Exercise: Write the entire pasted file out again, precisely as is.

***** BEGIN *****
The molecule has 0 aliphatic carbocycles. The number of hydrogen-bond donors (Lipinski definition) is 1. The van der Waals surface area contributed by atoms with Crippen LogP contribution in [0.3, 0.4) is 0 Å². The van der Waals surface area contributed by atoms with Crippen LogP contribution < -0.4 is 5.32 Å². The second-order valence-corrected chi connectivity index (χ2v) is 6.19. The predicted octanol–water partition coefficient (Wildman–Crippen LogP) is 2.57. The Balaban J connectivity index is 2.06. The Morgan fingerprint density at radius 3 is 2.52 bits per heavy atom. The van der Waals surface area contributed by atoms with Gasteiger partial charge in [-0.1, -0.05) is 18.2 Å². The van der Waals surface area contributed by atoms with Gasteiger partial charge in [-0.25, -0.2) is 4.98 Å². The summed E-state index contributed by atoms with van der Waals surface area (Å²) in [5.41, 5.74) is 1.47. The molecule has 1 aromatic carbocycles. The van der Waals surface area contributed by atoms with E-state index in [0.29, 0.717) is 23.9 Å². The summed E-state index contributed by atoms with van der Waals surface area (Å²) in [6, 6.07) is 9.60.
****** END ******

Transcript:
The molecule has 0 aliphatic carbocycles. The number of hydrogen-bond donors (Lipinski definition) is 1. The van der Waals surface area contributed by atoms with Crippen LogP contribution in [0.3, 0.4) is 0 Å². The van der Waals surface area contributed by atoms with Crippen LogP contribution < -0.4 is 5.32 Å². The second-order valence-corrected chi connectivity index (χ2v) is 6.19. The predicted octanol–water partition coefficient (Wildman–Crippen LogP) is 2.57. The Balaban J connectivity index is 2.06. The Morgan fingerprint density at radius 3 is 2.52 bits per heavy atom. The van der Waals surface area contributed by atoms with Gasteiger partial charge in [-0.1, -0.05) is 18.2 Å². The van der Waals surface area contributed by atoms with Gasteiger partial charge in [-0.25, -0.2) is 4.98 Å². The summed E-state index contributed by atoms with van der Waals surface area (Å²) in [5.41, 5.74) is 1.47. The molecule has 1 aromatic carbocycles. The van der Waals surface area contributed by atoms with E-state index in [0.29, 0.717) is 23.9 Å². The summed E-state index contributed by atoms with van der Waals surface area (Å²) in [6, 6.07) is 9.60.